Big Island (Hawaii)
From the snow capped peaks of Mauna Kea to the active flows of red-hot lava that continuously pour from Kilauea (the largest active volcano in the world), the island of Hawaii (The Big Island) is a land of extremes.
Home to some of the world’s most opulent resorts, it’s also home to some of the state’s most charming coastal communities and a stunning variety of natural landscapes — from cactus-studded grasslands to Kona coffee fields to coastal highways edged in coral.
A trip to The Big Island is perfect for those in search of fiery adventures in some of Hawaii’s most spectacular wide-open spaces.
The oldest of the main islands, Kauai remains a quiet and extraordinarily beautiful destination for those wishing to fully explore the wonders of the “real” Hawaii. Its emerald green valleys, white sand beaches and majestic waterfalls have made it a favorite with Hollywood filmmakers (Jurassic Park, From Here to Eternity, Blue Hawaii).
Outdoor enthusiasts come to hike the world-famous cliffs along the rugged Na Pali Coast. Nature-lovers revel in its lush landscapes, while families frolic on its uncrowded shores.
Whatever draws you to Kauai, one thing is certain, its spirit will stay with you long after you leave.
Once known as the Pineapple Island, Lanai is a tiny jewel of an island that caters to anyone in search of pristine wilderness and unrivaled luxuries.
Home to two (yes, just two) resorts, Lanai offers a remarkably diverse range of outdoor activities, including championship golfing on par with the best courses in the world. While the resorts promise extravagant accommodations and gourmet dining, visitors may also enjoy exploring a charming plantation town, riding horseback through magnificent pine forests, or simply losing themselves on utterly vacant beaches.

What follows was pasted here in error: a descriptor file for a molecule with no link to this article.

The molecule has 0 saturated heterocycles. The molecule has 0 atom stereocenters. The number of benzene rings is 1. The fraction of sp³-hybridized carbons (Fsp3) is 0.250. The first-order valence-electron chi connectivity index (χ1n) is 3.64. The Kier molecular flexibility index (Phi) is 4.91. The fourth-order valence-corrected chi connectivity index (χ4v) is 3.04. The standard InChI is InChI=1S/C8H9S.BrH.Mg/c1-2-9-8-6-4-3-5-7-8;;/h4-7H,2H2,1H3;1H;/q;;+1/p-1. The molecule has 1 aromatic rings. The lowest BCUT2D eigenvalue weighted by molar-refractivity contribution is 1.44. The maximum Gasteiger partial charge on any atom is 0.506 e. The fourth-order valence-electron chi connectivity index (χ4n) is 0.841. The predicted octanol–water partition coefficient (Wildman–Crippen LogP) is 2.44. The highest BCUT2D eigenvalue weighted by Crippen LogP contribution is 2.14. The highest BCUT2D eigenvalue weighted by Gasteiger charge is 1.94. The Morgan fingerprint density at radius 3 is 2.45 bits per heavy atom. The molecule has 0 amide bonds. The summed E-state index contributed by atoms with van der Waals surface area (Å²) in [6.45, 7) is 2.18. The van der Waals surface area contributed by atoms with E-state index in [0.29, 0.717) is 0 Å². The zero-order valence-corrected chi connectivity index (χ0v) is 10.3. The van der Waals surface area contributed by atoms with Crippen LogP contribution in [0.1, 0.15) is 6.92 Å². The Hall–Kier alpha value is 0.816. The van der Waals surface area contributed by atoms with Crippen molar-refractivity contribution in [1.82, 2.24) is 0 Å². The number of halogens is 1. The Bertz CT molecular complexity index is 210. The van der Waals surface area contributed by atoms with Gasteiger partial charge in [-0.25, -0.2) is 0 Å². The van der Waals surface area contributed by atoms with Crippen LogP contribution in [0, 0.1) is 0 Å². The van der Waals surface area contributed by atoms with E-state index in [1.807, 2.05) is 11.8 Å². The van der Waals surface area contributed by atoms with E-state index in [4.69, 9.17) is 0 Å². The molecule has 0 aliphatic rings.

Perhaps the most famous of all the Hawaiian Islands, Maui is as much a state of mind as it is a destination. Ranked Condé Nast Traveler magazine’s “Best Island in the World” for eight years running, Maui combines magnificent scenery with the sophistication of world-class resorts, superb restaurants and limitless shopping opportunities.
Among the must-do’s: a breathtaking drive on the serpentine Hana Highway and watching the sun rise above the clouds at the 10,023-foot summit of Haleakala, the world’s largest dormant volcano. Maui is the ideal location for those in search of romance and family-friendly adventures.
The brightest lights on the serene island of Molokai might just be the nightly display of stars. Largely undeveloped and home to only one true resort, Molokai maintains much of the character it has had for centuries.
Here, Hawaiian Paniolos (cowboys), still herd cattle as they always have. Doors are left unlocked. Families gather on weekends for potluck picnics on the beach.
Among its most unforgettable visitor experiences: a hike or mule ride down the 26 switchbacks of the world’s highest sea cliffs to Kalaupapa National Park. Molokai was made for those looking for outdoor adventure far away from the outside world.
Oahu is Hawaii’s most popular tourism destination. It is home to Honolulu, the state’s capital, and has the greatest population of all the islands. Here you’ll find some of the most recognizable landmarks in the world: energetic Waikiki Beach, the rugged facade of Diamond Head, and history-filled Pearl Harbor.
Oahu is perfect for anyone looking for a wide range of attractions and activities. There is amazing snorkeling, famous surf spots, wonderful museums, must-have shopping, terrific nightlife and five-star restaurants. Although Oahu is packed with action and adventure, there are many great escapes to be found off the beaten path.